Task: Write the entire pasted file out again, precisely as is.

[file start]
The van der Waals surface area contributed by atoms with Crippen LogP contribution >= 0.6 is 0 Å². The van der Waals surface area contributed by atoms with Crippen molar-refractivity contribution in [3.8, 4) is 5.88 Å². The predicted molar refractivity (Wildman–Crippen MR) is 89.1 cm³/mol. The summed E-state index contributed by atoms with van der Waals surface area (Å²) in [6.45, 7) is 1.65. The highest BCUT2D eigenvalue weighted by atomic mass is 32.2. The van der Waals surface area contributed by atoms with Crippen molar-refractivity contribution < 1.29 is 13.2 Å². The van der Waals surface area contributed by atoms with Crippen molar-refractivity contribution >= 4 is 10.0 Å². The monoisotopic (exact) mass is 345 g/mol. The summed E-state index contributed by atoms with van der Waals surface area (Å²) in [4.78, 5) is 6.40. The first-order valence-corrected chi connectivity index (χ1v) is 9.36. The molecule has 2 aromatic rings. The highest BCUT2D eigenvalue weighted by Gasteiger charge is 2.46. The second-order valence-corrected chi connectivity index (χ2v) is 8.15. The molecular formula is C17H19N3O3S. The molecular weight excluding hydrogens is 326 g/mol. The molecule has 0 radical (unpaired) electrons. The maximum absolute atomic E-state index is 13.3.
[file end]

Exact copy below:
The van der Waals surface area contributed by atoms with Crippen LogP contribution >= 0.6 is 0 Å². The van der Waals surface area contributed by atoms with Crippen molar-refractivity contribution in [3.8, 4) is 5.88 Å². The predicted molar refractivity (Wildman–Crippen MR) is 89.1 cm³/mol. The summed E-state index contributed by atoms with van der Waals surface area (Å²) in [6.45, 7) is 1.65. The highest BCUT2D eigenvalue weighted by atomic mass is 32.2. The van der Waals surface area contributed by atoms with Crippen molar-refractivity contribution < 1.29 is 13.2 Å². The van der Waals surface area contributed by atoms with Crippen molar-refractivity contribution >= 4 is 10.0 Å². The monoisotopic (exact) mass is 345 g/mol. The summed E-state index contributed by atoms with van der Waals surface area (Å²) in [4.78, 5) is 6.40. The first-order valence-corrected chi connectivity index (χ1v) is 9.36. The molecule has 2 aromatic rings. The highest BCUT2D eigenvalue weighted by Gasteiger charge is 2.46. The second-order valence-corrected chi connectivity index (χ2v) is 8.15. The molecular formula is C17H19N3O3S. The molecular weight excluding hydrogens is 326 g/mol. The molecule has 0 radical (unpaired) electrons. The maximum absolute atomic E-state index is 13.3.